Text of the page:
Adaptation in Year 10 Language and Literature
In Year 10 Language and Literature, students have been doing a unit on the idea of ‘Play’. They had to look at various adaptations of texts and consider what is lost or gained in adapting for different audiences.
Analysis of Stolen and Rabbit-Proof Fence
Both the play Stolen, and the film Rabbit-Proof Fence are obviously revolutionary pieces as they are now used in the Victorian school curriculum, helping to teach Victorian students about empathy and raising awareness of the horrendous acts which have happened in the past.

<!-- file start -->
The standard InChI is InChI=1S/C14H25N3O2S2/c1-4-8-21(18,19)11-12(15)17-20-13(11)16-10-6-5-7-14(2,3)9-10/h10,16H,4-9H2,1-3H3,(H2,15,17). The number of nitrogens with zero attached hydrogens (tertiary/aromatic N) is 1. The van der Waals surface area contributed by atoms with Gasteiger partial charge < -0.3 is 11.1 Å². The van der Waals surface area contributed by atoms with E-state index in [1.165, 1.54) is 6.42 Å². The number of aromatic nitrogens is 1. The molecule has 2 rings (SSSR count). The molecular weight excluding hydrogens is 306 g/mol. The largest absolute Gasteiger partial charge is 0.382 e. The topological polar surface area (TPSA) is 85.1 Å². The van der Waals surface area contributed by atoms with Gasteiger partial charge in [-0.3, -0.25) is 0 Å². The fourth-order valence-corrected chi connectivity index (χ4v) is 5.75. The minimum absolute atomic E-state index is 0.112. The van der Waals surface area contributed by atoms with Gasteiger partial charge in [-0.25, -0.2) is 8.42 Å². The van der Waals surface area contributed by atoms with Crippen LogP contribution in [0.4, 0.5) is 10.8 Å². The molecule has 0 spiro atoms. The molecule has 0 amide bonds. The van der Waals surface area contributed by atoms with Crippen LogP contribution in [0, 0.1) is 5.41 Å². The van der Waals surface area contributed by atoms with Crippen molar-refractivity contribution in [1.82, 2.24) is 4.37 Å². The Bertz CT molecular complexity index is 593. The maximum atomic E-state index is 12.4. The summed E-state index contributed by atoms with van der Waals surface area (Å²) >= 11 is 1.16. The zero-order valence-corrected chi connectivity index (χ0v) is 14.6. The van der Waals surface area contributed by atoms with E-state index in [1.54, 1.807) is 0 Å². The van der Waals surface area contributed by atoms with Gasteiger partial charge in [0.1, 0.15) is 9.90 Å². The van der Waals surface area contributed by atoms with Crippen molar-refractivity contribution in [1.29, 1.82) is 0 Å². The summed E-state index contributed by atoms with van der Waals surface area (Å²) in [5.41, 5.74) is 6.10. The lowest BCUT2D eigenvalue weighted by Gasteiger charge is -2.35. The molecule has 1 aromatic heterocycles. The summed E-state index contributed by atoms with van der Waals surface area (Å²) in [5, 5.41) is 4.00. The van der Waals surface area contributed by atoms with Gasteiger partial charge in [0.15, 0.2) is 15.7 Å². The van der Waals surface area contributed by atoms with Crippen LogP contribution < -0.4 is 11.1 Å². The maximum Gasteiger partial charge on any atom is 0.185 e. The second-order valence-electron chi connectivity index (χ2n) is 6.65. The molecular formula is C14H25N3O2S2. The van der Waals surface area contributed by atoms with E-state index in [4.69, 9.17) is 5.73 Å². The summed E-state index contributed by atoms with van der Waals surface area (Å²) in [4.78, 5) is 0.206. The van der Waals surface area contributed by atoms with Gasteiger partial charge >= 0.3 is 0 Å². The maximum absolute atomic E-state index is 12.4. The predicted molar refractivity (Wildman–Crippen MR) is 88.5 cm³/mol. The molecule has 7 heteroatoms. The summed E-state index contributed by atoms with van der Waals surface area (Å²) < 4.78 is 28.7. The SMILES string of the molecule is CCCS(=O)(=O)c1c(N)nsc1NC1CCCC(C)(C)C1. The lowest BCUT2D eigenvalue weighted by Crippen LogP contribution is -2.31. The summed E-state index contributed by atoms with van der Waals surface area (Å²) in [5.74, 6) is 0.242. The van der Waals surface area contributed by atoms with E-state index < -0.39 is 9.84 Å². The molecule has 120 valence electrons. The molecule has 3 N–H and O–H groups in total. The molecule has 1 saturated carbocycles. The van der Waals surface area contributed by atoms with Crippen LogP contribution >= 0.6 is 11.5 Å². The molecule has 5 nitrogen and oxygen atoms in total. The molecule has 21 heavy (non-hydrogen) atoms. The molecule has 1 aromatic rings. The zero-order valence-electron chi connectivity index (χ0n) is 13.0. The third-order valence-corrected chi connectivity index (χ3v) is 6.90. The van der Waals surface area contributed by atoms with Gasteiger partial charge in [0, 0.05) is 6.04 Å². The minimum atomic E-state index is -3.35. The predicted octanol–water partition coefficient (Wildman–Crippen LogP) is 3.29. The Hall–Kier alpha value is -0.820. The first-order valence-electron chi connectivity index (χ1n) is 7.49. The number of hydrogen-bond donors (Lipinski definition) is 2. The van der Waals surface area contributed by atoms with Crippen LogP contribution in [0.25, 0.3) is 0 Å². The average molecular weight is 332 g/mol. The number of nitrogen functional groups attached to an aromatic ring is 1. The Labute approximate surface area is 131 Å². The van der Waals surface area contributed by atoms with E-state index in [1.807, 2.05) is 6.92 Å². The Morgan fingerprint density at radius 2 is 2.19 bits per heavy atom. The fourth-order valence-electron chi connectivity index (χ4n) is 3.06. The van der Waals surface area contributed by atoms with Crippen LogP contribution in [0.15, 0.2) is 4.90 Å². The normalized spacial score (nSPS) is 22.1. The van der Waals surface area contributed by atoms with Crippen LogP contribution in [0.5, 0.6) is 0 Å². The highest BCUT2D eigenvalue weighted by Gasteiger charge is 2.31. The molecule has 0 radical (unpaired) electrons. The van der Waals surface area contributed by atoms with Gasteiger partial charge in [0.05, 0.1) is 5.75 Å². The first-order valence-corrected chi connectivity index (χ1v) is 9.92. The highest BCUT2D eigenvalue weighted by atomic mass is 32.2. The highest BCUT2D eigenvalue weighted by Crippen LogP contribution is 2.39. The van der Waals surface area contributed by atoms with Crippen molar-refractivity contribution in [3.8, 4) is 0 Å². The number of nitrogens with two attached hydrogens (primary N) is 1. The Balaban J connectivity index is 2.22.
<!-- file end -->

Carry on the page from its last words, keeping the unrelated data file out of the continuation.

The raising of awareness, ‘walking in someone else’s shoes’ and the nature of true stories being emotionally gripping, means that they have more of an impact on us and influence us in ways that change the world. One of the main effects of true stories is that they help us understand and build empathy. Much like how ‘play’ helps children grow people skills and empathy, ‘plays’ or theatre still does that for adults, just in a different form that changes along with the growth of maturity.
The role of true stories is complex. They are often stories with emotional and traumatic events which help the reader live in the moment of the writing, being able to see the lives that others have lived and allow people to see their own privilege. Afterward, it is hoped that readers want to act or spread the message of what they have learned.